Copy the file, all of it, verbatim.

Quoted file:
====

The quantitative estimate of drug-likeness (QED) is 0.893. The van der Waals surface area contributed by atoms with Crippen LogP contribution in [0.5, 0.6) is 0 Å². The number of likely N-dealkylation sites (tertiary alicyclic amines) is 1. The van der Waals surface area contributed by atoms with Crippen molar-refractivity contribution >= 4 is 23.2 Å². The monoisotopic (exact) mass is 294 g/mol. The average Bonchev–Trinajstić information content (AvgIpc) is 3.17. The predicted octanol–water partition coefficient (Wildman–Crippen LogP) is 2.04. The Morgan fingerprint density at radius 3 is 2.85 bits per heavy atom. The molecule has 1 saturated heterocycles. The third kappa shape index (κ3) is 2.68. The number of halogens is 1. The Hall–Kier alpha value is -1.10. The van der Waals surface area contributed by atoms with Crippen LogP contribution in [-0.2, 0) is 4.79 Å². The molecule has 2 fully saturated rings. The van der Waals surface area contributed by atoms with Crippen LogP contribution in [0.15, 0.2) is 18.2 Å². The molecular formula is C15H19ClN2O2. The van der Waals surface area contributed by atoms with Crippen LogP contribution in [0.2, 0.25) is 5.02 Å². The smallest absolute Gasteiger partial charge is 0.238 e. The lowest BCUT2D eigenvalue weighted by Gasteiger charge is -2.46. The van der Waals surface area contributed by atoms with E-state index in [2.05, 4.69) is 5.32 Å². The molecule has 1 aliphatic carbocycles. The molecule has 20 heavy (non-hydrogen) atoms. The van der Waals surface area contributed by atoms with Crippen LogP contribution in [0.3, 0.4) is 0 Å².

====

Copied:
The quantitative estimate of drug-likeness (QED) is 0.893. The van der Waals surface area contributed by atoms with Crippen LogP contribution in [0.5, 0.6) is 0 Å². The number of likely N-dealkylation sites (tertiary alicyclic amines) is 1. The van der Waals surface area contributed by atoms with Crippen molar-refractivity contribution >= 4 is 23.2 Å². The monoisotopic (exact) mass is 294 g/mol. The average Bonchev–Trinajstić information content (AvgIpc) is 3.17. The predicted octanol–water partition coefficient (Wildman–Crippen LogP) is 2.04. The Morgan fingerprint density at radius 3 is 2.85 bits per heavy atom. The molecule has 1 saturated heterocycles. The third kappa shape index (κ3) is 2.68. The number of halogens is 1. The Hall–Kier alpha value is -1.10. The van der Waals surface area contributed by atoms with Crippen LogP contribution in [-0.2, 0) is 4.79 Å². The molecule has 2 fully saturated rings. The van der Waals surface area contributed by atoms with Crippen LogP contribution in [0.15, 0.2) is 18.2 Å². The molecular formula is C15H19ClN2O2. The van der Waals surface area contributed by atoms with Crippen LogP contribution in [0.2, 0.25) is 5.02 Å². The smallest absolute Gasteiger partial charge is 0.238 e. The lowest BCUT2D eigenvalue weighted by Gasteiger charge is -2.46. The van der Waals surface area contributed by atoms with E-state index in [2.05, 4.69) is 5.32 Å². The molecule has 1 aliphatic carbocycles. The molecule has 20 heavy (non-hydrogen) atoms. The van der Waals surface area contributed by atoms with Crippen LogP contribution in [0.3, 0.4) is 0 Å².